Indenture
Colonel Edward Antill
Colonel Edward Antill signature

1776


1775 1776 1777 1778 1779 1780 1781 1782 1783...


Following General Montgomery's death at the siege of Quebec City, Edward Antill is dispatched back to General Schuyler to explain what happened, since he was with the General when he fell. General Schuyler sends him on to brief Congress. Initially fighting with Montgomery as an engineer, Edward Antill is made a Lieutenant Colonel in Hazen's regiment.

While Edward was traveling with the army, his wife Charlotte was in Montreal, probably with her family. Their baby Edward, born in May of 1775, died in Montreal in 1776.

One of the Signers of the Declaration of Independence in 1776 was Lewis Morris, Edward Antill's first cousin. Another Signer was Thomas McKean, later Governor of Pennsylvania, and the brother of Edward's brother-in-law, Reverend Robert McKean, who died at Edward's father's home in 1767, a year and a half after his marriage to Isabel Graham Antill.


Edward Antill to Aaron Burr 5 Jan 1776
General Wooster to General Schuyler 5 Jan 1776
Richard Smith's Diary 18 Jan 1776
John Hancock to Philip Schuyler 20 Jan 1776
Richard Smith's Diary 24 Jan 1776
Richard Smith's Diary 25 Jan 1776


Memoirs of Aaron Burr - Volume 1

La Chine, 5th January, 1776

Dear Burr,

I have desired Mr. Price to deliver you my pistols, which you will keep until I see you. They are relics from my father's family, and therefore I cannot give them to you. The general (Wooster) has thought proper to send me to the Congress, where I shall have an opportunity of speaking of you as you deserve. Yours,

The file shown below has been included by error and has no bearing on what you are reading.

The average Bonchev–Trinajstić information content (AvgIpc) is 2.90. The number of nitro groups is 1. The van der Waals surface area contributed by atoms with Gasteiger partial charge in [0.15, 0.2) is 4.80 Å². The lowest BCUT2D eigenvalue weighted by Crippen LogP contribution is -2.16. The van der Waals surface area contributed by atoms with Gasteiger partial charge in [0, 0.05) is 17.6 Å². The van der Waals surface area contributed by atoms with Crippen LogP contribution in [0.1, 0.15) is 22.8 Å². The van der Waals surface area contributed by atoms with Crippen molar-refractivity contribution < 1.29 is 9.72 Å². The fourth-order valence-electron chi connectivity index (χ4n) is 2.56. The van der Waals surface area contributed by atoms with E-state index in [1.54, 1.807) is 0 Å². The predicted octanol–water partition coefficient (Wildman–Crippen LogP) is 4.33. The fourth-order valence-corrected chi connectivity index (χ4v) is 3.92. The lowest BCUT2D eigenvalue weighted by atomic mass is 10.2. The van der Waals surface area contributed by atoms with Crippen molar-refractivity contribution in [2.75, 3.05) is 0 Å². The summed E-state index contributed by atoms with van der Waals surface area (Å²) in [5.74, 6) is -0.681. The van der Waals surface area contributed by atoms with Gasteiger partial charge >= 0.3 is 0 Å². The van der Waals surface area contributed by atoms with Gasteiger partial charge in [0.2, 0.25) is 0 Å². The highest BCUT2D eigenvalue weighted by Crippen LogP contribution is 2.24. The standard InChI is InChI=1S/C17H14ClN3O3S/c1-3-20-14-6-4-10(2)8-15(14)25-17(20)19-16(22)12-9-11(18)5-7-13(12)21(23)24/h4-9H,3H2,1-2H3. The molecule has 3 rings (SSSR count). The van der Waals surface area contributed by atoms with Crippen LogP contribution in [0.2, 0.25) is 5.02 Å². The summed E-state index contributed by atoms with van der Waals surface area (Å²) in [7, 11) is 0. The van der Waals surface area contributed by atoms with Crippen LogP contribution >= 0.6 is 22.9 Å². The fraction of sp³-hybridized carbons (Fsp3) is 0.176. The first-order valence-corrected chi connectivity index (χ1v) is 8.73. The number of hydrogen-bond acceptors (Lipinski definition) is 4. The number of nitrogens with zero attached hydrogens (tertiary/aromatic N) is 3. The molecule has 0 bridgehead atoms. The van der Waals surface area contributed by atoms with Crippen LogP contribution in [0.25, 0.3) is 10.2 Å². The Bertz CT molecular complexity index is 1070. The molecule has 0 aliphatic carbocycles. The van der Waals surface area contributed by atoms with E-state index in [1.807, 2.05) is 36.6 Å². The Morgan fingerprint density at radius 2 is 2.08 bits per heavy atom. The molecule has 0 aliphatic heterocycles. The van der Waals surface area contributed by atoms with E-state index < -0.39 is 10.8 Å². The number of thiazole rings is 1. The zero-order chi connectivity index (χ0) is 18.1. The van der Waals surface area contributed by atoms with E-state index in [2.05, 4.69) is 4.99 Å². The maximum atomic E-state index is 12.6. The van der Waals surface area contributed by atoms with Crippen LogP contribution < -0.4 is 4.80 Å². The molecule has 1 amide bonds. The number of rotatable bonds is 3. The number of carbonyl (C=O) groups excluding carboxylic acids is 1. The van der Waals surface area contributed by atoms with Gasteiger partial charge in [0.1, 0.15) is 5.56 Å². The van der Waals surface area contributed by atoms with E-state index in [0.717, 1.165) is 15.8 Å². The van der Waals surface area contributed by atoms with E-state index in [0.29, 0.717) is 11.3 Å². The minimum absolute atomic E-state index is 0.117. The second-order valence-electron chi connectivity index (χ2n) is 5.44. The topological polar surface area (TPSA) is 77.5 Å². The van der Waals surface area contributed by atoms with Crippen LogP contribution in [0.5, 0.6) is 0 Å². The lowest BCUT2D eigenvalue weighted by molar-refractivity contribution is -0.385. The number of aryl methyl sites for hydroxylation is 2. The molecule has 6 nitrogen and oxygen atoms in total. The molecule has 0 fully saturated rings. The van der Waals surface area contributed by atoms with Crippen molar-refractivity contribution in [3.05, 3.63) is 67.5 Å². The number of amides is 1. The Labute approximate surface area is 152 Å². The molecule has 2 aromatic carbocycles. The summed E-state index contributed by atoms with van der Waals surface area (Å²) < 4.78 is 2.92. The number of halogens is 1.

Edward Antill


General Wooster to General Schuyler

Montreal, January 5, 1776

Sir

The enclosed letters from Colonel Arnold and Colonel Campbell will inform you of the unhappy fate of our brave and most amiable friend, General Montgomery, who, with his Aid-de-camp, Macpherson, Captain Cheeseman, and several other brave officers and men, gloriously fell in an unfortunate attack on Quebeck?unfortunate, indeed, for in addition to the loss we sustain in the death of the General, one of the bravest men of the age, the flower of the Army at Quebeck were either cut off or taken prisoners. I little expect, with the troops who remain, to be able to continue the siege; in short, our situation in this country is at present, and will be till we have relief from the Colonies, very critical and dangerous. We really have but very few men in the country, and many of those few not to be depended on, as we have too dearly proved.

Mr. Antill, a gentleman from Quebeck, whom General Montgomery appointed as Engineer, I beg leave to recommend to you. He was with the General when he fell, and can give you particulars. He is well acquainted with the country, for which reason I have detailed him to proceed on to you, and so to the Congress, knowing that he will be much better able to inform you and them than I am concerning the state of this country, and what will be necessary to be done; unless we have a number of men thrown into this country as soon as they can possibly get over the lakes on the ice, which I apprehend might be done with sleds, and at the same time forward some powder, as we have but four tons in the country at the several posts. We have but one Artillery company, it will therefore be necessary to supply us with another very soon, or we may possibly not only lose the footing we have here, but perhaps all be sacrificed in the country. There is but little confidence to be placed in the Canadians; they are but a small remove from the savages, and are fond of being of the strongest party.